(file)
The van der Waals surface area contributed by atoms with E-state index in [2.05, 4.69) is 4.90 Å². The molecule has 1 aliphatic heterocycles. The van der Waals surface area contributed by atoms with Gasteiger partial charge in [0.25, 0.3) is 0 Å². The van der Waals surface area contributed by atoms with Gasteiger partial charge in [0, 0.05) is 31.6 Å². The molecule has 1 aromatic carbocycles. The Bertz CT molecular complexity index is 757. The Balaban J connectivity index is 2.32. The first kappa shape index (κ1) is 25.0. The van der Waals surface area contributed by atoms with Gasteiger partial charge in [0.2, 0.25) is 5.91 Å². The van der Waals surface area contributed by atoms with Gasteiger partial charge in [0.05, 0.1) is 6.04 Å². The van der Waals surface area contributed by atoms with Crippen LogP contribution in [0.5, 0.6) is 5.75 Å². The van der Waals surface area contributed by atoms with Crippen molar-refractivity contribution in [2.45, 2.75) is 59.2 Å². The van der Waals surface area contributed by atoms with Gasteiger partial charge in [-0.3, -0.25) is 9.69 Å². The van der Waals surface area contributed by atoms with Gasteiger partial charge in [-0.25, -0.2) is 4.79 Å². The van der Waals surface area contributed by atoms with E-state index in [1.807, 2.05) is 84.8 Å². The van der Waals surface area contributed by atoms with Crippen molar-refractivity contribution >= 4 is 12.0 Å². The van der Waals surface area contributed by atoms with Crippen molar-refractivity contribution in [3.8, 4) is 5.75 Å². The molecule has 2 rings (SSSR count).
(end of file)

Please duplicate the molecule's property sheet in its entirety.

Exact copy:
The van der Waals surface area contributed by atoms with E-state index in [2.05, 4.69) is 4.90 Å². The molecule has 1 aliphatic heterocycles. The van der Waals surface area contributed by atoms with Gasteiger partial charge in [0.25, 0.3) is 0 Å². The van der Waals surface area contributed by atoms with Gasteiger partial charge in [0, 0.05) is 31.6 Å². The molecule has 1 aromatic carbocycles. The Bertz CT molecular complexity index is 757. The Balaban J connectivity index is 2.32. The first kappa shape index (κ1) is 25.0. The van der Waals surface area contributed by atoms with Gasteiger partial charge in [0.2, 0.25) is 5.91 Å². The van der Waals surface area contributed by atoms with Gasteiger partial charge in [0.05, 0.1) is 6.04 Å². The van der Waals surface area contributed by atoms with Crippen LogP contribution in [0.5, 0.6) is 5.75 Å². The van der Waals surface area contributed by atoms with Crippen molar-refractivity contribution in [2.45, 2.75) is 59.2 Å². The van der Waals surface area contributed by atoms with Gasteiger partial charge in [-0.3, -0.25) is 9.69 Å². The van der Waals surface area contributed by atoms with Gasteiger partial charge in [-0.25, -0.2) is 4.79 Å². The van der Waals surface area contributed by atoms with E-state index in [1.807, 2.05) is 84.8 Å². The van der Waals surface area contributed by atoms with Crippen molar-refractivity contribution >= 4 is 12.0 Å². The van der Waals surface area contributed by atoms with Crippen molar-refractivity contribution in [3.8, 4) is 5.75 Å². The molecule has 2 rings (SSSR count).